Find out more about the Reggio Emilia apprach here:


Summer Camp Speculations

Summer Camp Speculations

I just love kids so much. Honestly, sometimes just looking at a small child makes me want to cry, and I really don’t know why that is. I think part of it is because I so intensely want to believe in the amazing spirit of every single child I come across. I want to tell them how awesome they are, how super cool it is that they’re wearing a blue t-shirt, that they are holding their sibling’s hand, that they stop and take a picture of the sunset or a bug with their phone. I want to tell them how much of life they have to look forward to. I want to tell them to keep the positive attitude that they start off with, that conviction that they are perfect and cool and capable and life is just an adventure to live and learn from.

At what point does our society tell our kids that they’re not worth it? What eventually convinces kids that life is a drag, a trial to be tolerated until something better comes along? When do they lose their free spirit, their unshakable sense of self? Who comes up to them and tells them that all the cool things they like are dumb? When are they compelled to stop, look around, see what “everyone else” is doing, and drop what they really want to do just so they can be like “everyone else”?” When do they become convinced that it’s better to fit in with an unrealistic mold than it is to stay yourself?

Recently I’ve started to take a look back at my own life, and I wonder the same things about myself. I know I complain a lot about my family, but my experiences with them don’t begin to explain the intense feelings of self-hatred I experience. And I know from talking to my friends that I’m not the only one. There’s something fucked up about the younger generation, and it’s not our fault, and I’d give anything for this next generation of kids to not have to suffer through it.

I wonder every day what happens to 12-year-olds to make them want to kill themselves. I wonder what kind of hurt kids must have suffered through to become bullies. I wonder how many times it takes for a kid to be hurt before they shut down and are labeled with some kind of mental disorder. I wonder about all the creative minds we’re suppressing because they way they work doesn’t fit “the norm.” I wonder when it was decided that asking for help was a bad thing, so kids are forced to look stupid and adults don’t take the time to ask “Why?”, rather focusing on the “what”–what haven’t you done, what do you need to do to make up for it? I wonder what happened to make parents think that taking care of their kids is no longer a humane necessity but a duty that they perform out of free will and tolerance, and then hang this over their kids’ heads as some kind of threat. “We take care of you, but we don’t really have to, and you should be grateful we give you anything at all.” What is going on here?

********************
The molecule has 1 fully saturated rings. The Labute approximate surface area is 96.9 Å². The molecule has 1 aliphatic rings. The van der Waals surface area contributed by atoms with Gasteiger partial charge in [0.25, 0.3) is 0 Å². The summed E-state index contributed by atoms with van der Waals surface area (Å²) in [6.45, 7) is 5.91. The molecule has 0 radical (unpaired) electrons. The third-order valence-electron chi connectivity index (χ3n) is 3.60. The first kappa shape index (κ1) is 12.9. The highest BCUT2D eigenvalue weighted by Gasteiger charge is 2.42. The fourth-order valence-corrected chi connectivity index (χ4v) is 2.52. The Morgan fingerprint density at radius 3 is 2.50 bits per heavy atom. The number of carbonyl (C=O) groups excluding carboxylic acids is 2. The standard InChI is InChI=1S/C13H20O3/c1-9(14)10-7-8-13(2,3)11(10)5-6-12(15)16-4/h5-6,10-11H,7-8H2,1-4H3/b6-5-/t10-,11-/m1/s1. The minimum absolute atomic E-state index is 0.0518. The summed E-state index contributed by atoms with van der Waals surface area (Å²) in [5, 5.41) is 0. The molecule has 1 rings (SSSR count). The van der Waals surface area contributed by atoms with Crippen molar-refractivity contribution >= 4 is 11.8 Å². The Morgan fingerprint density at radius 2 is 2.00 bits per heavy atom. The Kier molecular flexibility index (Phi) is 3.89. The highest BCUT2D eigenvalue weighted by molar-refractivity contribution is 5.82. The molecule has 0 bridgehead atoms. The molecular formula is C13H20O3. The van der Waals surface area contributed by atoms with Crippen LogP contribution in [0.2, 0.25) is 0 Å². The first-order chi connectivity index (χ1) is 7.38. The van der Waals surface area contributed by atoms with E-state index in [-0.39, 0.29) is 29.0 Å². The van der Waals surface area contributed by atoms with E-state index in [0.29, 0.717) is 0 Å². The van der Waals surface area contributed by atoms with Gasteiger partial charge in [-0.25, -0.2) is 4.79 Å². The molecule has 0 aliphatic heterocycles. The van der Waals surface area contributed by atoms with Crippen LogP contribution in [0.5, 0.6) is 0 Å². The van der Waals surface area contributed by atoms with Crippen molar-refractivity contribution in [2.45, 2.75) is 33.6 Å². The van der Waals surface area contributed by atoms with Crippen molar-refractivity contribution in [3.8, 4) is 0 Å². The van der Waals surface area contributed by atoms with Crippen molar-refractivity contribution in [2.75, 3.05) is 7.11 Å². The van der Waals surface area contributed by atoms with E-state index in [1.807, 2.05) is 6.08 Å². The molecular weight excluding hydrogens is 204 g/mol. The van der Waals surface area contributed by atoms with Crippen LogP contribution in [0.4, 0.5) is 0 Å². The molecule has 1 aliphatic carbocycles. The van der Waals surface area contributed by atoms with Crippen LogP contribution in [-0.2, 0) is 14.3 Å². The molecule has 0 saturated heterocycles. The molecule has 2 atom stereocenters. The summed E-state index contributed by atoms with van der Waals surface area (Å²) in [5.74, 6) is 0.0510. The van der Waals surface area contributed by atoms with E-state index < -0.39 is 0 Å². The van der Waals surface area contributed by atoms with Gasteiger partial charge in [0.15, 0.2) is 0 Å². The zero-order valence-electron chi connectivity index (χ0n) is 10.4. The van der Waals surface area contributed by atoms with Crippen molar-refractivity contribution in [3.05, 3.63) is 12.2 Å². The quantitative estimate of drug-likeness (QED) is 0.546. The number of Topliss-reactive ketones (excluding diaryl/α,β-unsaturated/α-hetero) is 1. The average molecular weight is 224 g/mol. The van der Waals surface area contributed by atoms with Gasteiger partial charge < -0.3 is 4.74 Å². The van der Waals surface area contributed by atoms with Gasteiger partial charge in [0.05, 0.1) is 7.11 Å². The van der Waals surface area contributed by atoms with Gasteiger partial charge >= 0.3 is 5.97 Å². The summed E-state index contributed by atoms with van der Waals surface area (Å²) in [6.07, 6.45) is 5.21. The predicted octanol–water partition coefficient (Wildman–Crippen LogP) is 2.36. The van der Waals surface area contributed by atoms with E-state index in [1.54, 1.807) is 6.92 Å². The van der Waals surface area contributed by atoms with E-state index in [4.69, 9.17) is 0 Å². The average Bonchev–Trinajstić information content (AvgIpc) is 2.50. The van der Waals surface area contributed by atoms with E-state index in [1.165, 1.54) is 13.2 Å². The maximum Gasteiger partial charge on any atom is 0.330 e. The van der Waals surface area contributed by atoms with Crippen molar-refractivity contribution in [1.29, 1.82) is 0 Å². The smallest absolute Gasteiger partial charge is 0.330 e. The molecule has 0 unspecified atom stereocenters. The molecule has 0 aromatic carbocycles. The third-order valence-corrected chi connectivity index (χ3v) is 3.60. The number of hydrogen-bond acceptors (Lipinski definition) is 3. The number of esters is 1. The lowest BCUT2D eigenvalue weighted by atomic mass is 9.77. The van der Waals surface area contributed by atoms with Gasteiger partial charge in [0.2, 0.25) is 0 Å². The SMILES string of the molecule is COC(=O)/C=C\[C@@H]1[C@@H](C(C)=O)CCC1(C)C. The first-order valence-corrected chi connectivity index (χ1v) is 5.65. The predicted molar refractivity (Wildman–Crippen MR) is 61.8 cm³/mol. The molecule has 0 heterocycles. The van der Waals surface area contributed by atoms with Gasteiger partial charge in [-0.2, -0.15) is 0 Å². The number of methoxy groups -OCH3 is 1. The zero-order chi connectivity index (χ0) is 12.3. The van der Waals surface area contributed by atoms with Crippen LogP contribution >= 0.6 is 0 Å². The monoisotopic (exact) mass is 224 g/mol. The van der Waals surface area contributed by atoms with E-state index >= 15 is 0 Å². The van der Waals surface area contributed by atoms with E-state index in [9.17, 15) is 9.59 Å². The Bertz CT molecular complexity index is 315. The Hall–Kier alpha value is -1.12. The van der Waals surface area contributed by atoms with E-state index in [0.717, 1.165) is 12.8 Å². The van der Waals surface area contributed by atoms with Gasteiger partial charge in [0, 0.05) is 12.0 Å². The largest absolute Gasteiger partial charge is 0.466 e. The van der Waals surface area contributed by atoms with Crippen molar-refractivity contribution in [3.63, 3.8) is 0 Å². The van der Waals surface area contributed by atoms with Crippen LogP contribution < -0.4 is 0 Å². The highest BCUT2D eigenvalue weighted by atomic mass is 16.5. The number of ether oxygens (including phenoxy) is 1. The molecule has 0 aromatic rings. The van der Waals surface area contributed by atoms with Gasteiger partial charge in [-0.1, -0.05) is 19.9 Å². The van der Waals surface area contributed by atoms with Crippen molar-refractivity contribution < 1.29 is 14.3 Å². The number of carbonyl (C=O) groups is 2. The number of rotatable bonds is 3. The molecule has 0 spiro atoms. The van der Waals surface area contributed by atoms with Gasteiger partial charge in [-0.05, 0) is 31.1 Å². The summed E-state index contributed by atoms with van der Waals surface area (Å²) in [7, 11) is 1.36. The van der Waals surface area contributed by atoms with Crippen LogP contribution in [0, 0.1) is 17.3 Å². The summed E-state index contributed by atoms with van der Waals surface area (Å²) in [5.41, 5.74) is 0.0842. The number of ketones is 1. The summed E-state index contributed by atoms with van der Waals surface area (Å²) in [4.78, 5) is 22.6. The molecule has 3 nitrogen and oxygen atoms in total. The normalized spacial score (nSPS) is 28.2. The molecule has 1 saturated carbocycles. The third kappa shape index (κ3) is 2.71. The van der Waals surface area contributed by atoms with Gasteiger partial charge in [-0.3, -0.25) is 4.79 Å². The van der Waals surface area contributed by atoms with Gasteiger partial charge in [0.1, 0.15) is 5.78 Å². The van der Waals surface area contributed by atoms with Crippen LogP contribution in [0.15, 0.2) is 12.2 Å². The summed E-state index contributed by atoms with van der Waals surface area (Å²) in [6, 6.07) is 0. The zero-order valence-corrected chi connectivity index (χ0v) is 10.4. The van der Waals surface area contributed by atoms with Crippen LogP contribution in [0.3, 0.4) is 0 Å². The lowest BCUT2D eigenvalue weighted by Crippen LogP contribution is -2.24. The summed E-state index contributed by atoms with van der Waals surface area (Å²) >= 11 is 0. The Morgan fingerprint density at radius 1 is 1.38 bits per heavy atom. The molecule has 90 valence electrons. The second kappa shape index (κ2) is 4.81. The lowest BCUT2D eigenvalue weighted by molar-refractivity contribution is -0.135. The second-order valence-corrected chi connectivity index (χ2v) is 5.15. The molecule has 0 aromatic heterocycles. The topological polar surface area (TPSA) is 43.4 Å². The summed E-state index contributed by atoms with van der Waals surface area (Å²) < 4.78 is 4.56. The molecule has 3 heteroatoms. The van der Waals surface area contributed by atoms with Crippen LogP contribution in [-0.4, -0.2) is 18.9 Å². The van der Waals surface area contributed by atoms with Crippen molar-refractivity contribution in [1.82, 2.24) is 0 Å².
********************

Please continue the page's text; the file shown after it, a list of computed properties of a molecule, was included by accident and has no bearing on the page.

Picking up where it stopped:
All I wanted as a kid was for someone to tell me or show me that I was worth it. That I was worth believing in. It took me years to even realize that’s what I wanted, what I’ve been missing. And now that I’m in a new environment, surrounded by people who love me, support me, and believe in me, I can’t handle it. I don’t know what to do about it. I’m convinced that they must be wrong, that they must be lying to me. I’m so convinced I’m not worth anything that when someone tries to show me the contrary, I shut down, and sometimes start to avoid my closest friends just to get away from that confusing feeling. And the worst part of it is that I know I’m not the only one experiencing this. So many of the people I know are feeling these same feelings and harboring these same thoughts.

And they keep getting younger. One of my precollege girls–she could have only been 10 or 11–wrote a message on the white board at least four times during our 2-week class. “Life is not meaningful.” And she signed it with her name.